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Picture of Andrť Sainte-LaguŽ



André Sainte-Laguë (1882–1950)
















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André Sainte-Laguë (1882–1950)

Jean André Sainte-Laguë (in terms familiar to English speakers, Laguë is pronounced something like 'la-goo') was born in Lot-et-Garonne in April 1882 and spent part of his youth in Tahiti. He taught in lycées from 1906 (completing a doctorate in 1924) until 1938, when he was awarded the chair in mathematics at the Conservatoire national des arts et métiers (CNAM). He is best known in the field of mathematics for his work in the area of graph theory. During the second world war he was an active member of the resistance and was for a while imprisoned by the German occupying forces. After the liberation, he was named a member of the provisional consultative assembly. He died on 18 January 1950.

In 1911 he wrote an article, published in Comptes Rendus Hebdomaires, outlining what has become known as the Sainte-Laguë method of seat allocation, which he developed as a means of minimising disproportionality, conceived as inequity in the degree of representation achieved by each voter. This method, known in the USA as the Webster method, is often seen as one of the 'fairest', since unlike most other methods it does not contain an inherent bias in favour either of larger or of smaller parties. An English translation of this article is included as an appendix to Arend Lijphart and Robert W Gibberd, 'Thresholds and payoffs in list systems of proportional representation', European Journal of Political Research 5:3 (1977), 219–44. An Excel file, downloadable from the electoral systems page (link below), enables anyone to work out easily the Sainte-Laguë seat allocation for any distribution of votes and any number of seats.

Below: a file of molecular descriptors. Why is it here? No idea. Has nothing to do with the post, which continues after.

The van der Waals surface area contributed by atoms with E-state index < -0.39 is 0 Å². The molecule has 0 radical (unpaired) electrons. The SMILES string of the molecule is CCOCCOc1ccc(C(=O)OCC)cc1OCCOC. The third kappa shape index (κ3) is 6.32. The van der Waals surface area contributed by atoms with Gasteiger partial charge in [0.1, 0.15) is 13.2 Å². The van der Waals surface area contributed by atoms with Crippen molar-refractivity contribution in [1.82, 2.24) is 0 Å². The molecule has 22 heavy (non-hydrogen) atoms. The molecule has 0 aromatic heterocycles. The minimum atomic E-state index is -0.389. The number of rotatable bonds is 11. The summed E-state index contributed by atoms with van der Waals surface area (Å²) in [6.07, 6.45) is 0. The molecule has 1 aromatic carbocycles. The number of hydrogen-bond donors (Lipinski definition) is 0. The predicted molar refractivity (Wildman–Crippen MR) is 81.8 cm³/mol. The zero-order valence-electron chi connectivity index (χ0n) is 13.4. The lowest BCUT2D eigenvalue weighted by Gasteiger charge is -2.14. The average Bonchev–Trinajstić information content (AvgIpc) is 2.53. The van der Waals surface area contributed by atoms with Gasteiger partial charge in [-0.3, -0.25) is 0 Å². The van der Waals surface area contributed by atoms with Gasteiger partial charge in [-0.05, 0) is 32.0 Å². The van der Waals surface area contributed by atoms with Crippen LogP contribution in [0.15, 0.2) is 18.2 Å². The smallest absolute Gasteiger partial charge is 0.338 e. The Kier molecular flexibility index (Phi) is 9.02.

The details of seat allocation methods such as those of Sainte-Laguë and D'Hondt rarely generate much public interest, but in the summer of 2017 there were major street demonstrations in Iraq in protest against proposals to modify the seat allocation method used. The 'pure' Sainte-Laguë method uses divisors of 1, 3, 5, 7 ... etc. In the past some countries used a 'modified' version in which the first divisor, instead of being 1, was 1.4, which made it somewhat more difficult for small parties to win a first seat. In August 2017 the Iraqi parliament decided that the first divisor should be 1.9, and though as a result of widespread protests it reduced this to 1.7, representatives of small parties were understandably still dissatisfied and pressed for it to be reduced at least to 1.4. This may well be the first time anywhere in the world that disagreement over the size of one of the Sainte-Laguë divisors has led to street protests.


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Last updated 27 March, 2018 3:10 PM